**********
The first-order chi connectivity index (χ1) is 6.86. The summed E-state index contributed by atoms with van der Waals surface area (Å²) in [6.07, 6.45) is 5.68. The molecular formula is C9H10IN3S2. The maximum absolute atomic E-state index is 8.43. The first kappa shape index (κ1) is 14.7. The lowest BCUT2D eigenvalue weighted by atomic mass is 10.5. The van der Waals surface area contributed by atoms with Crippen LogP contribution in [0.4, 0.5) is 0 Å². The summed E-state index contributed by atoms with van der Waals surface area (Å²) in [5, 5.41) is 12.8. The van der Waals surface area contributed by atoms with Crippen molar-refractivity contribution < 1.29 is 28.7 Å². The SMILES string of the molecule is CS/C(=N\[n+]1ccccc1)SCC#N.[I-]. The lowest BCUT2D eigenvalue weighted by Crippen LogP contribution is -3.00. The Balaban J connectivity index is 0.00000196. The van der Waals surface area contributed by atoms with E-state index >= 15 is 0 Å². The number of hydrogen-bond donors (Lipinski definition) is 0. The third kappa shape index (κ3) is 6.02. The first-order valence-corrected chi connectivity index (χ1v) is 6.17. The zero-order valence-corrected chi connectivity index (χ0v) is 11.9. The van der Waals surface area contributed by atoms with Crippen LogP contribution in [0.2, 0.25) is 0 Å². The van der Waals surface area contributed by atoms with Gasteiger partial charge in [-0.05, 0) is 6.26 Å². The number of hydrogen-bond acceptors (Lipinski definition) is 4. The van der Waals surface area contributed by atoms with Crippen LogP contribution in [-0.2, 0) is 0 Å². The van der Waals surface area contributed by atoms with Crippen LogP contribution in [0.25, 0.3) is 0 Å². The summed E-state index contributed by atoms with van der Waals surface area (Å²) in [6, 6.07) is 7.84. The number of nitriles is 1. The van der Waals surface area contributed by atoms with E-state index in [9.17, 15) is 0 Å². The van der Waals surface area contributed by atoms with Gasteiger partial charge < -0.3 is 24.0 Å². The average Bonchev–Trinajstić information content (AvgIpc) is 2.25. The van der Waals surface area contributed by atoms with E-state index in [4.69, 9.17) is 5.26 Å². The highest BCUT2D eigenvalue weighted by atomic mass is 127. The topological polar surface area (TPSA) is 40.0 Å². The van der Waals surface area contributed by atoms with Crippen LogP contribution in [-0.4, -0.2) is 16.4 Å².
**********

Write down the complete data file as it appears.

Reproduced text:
The first-order chi connectivity index (χ1) is 6.86. The summed E-state index contributed by atoms with van der Waals surface area (Å²) in [6.07, 6.45) is 5.68. The molecular formula is C9H10IN3S2. The maximum absolute atomic E-state index is 8.43. The first kappa shape index (κ1) is 14.7. The lowest BCUT2D eigenvalue weighted by atomic mass is 10.5. The van der Waals surface area contributed by atoms with Crippen LogP contribution in [0.4, 0.5) is 0 Å². The summed E-state index contributed by atoms with van der Waals surface area (Å²) in [5, 5.41) is 12.8. The van der Waals surface area contributed by atoms with Crippen molar-refractivity contribution < 1.29 is 28.7 Å². The SMILES string of the molecule is CS/C(=N\[n+]1ccccc1)SCC#N.[I-]. The lowest BCUT2D eigenvalue weighted by Crippen LogP contribution is -3.00. The Balaban J connectivity index is 0.00000196. The van der Waals surface area contributed by atoms with E-state index >= 15 is 0 Å². The number of hydrogen-bond donors (Lipinski definition) is 0. The third kappa shape index (κ3) is 6.02. The first-order valence-corrected chi connectivity index (χ1v) is 6.17. The zero-order valence-corrected chi connectivity index (χ0v) is 11.9. The van der Waals surface area contributed by atoms with Crippen LogP contribution in [0.2, 0.25) is 0 Å². The van der Waals surface area contributed by atoms with Gasteiger partial charge in [-0.05, 0) is 6.26 Å². The number of hydrogen-bond acceptors (Lipinski definition) is 4. The van der Waals surface area contributed by atoms with Crippen LogP contribution in [-0.2, 0) is 0 Å². The van der Waals surface area contributed by atoms with Crippen LogP contribution in [0.25, 0.3) is 0 Å². The summed E-state index contributed by atoms with van der Waals surface area (Å²) in [6, 6.07) is 7.84. The number of nitriles is 1. The van der Waals surface area contributed by atoms with E-state index in [9.17, 15) is 0 Å². The van der Waals surface area contributed by atoms with Gasteiger partial charge < -0.3 is 24.0 Å². The average Bonchev–Trinajstić information content (AvgIpc) is 2.25. The van der Waals surface area contributed by atoms with E-state index in [4.69, 9.17) is 5.26 Å². The highest BCUT2D eigenvalue weighted by atomic mass is 127. The topological polar surface area (TPSA) is 40.0 Å². The van der Waals surface area contributed by atoms with Crippen LogP contribution in [-0.4, -0.2) is 16.4 Å².